Joined: Dec. 2007
I'm not sure if this is exactly what the site is for but I haven't found a very good science/evolution education site to pose the question so...
I'm a professor at a small liberal arts college and am interested in ideas for books to use in the evolution section of my Ecology and Evolution course. A bit of background, evolution is about the first third of the course and ecology the second two-thirds. It is the third or fourth biology course they take and they've at least been exposed to a little bit of evolution in previous classes - but many still come in rather unwilling to "believe" in evolution (though by the end they are generally understanding of what evolution is, and isn't).
The text we use, I don't like - it's used for the first 4 introductory courses (2 intro course, Genetics, and the ecology/evolution courses) and is lacking for ecology and especially evolution. So, I support the textbook with some better sources like the Berkley Evolution 101 website and a few webcasts, HHMI video, and journal articles.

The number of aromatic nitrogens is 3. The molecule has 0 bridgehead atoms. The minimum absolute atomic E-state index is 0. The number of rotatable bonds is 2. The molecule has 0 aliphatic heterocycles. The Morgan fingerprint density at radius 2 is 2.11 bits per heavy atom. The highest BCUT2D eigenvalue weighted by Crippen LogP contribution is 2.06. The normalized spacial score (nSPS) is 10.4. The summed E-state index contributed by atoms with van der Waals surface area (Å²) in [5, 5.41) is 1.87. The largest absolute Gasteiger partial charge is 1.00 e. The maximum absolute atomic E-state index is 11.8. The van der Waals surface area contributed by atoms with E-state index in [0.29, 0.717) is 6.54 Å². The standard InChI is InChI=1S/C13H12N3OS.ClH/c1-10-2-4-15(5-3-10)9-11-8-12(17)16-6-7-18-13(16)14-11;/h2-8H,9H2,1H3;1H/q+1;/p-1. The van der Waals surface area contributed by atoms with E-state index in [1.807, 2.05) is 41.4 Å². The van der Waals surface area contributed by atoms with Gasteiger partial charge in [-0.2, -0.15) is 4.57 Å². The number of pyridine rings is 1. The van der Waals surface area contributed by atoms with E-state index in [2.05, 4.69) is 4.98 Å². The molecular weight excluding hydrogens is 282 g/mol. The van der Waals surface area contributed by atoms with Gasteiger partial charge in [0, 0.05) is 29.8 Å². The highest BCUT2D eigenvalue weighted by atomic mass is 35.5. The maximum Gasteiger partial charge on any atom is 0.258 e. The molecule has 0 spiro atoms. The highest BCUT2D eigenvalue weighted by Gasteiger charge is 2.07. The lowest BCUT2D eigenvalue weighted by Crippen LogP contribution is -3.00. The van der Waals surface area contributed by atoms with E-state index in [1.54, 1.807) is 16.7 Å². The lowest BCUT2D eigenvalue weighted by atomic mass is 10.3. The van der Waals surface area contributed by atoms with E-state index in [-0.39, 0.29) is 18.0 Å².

I support the text with Weiner's The Beak of the Finch which is really helpful to allow students to "see" evolution occurring and to start discussions on other things we've covered. However, I'm curious if others have tried other books that are a little more contemporary (though I don't see The Beak as necessarily outdated, just looking for options.)
Additionally, is there a good single day reading that would explain the history of theology disguised as science? I've used an article from Skeptic on the Dover decision but they dislike it as it is too legalistic. The decision itself would be too long for my purposes.
Thanks for any suggestions! I'm looking to make a few changes before next semester starts and for next year where I might be able to change texts.